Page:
SeaWorld San Diego’s parent company said it will sue the California Coastal Commission over conditions the state agency imposed that would ban killer whale breeding in the marine theme park.
SeaWorld Entertainment called the restrictions placed on its expansion project “overreaching” and said Thursday that only the federal government has authority to impose conditions on marine mammals.
Facing harsh criticism from animal rights groups, SeaWorld San Diego proposed a $100-million project to expand the enclosure for the park’s 11 killer whales. But during a marathon session Oct. 8 that included emotional testimony from supporters and opponents of the plan, the panel added a last-minute condition that SeaWorld stop breeding whales and import no new whales.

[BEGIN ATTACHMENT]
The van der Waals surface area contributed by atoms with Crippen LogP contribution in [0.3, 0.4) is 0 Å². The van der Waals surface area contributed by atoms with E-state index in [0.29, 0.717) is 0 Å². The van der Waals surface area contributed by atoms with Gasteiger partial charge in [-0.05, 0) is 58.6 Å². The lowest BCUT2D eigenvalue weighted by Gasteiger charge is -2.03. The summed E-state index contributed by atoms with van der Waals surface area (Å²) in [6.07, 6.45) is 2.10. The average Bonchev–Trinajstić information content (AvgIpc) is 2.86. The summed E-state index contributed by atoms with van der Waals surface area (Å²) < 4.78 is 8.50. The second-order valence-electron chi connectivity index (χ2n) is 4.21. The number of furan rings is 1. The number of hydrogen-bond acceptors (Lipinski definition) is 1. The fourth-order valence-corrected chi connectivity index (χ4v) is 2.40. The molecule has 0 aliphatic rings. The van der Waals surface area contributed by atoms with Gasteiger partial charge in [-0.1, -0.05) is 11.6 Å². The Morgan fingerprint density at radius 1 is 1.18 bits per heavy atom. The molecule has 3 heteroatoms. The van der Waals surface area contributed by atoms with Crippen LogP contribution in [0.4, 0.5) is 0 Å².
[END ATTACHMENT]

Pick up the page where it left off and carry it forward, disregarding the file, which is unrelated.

SeaWorld officials complained that the conditions would mean that its killer whale show would eventually end when all of the orcas died in captivity.
“It simply defies common sense that a straightforward land-use permit approval would turn into a ban on animal husbandry practices -- an area in which the commissioners have no education, training or expertise,” Joel Manby, president and chief executive of SeaWorld Entertainment, said in a statement.
Alliance of Marine Mammal Parks & Aquariums issued a statement in support of SeaWorld, saying the condition “sets a very dangerous precedent not only for SeaWorld, but for the entire zoological community, and SeaWorld is right to challenge it.”
SeaWorld Entertainment did not say when the lawsuit would be filed.
A spokeswoman for the Coastal Commission said the agency had no comment.
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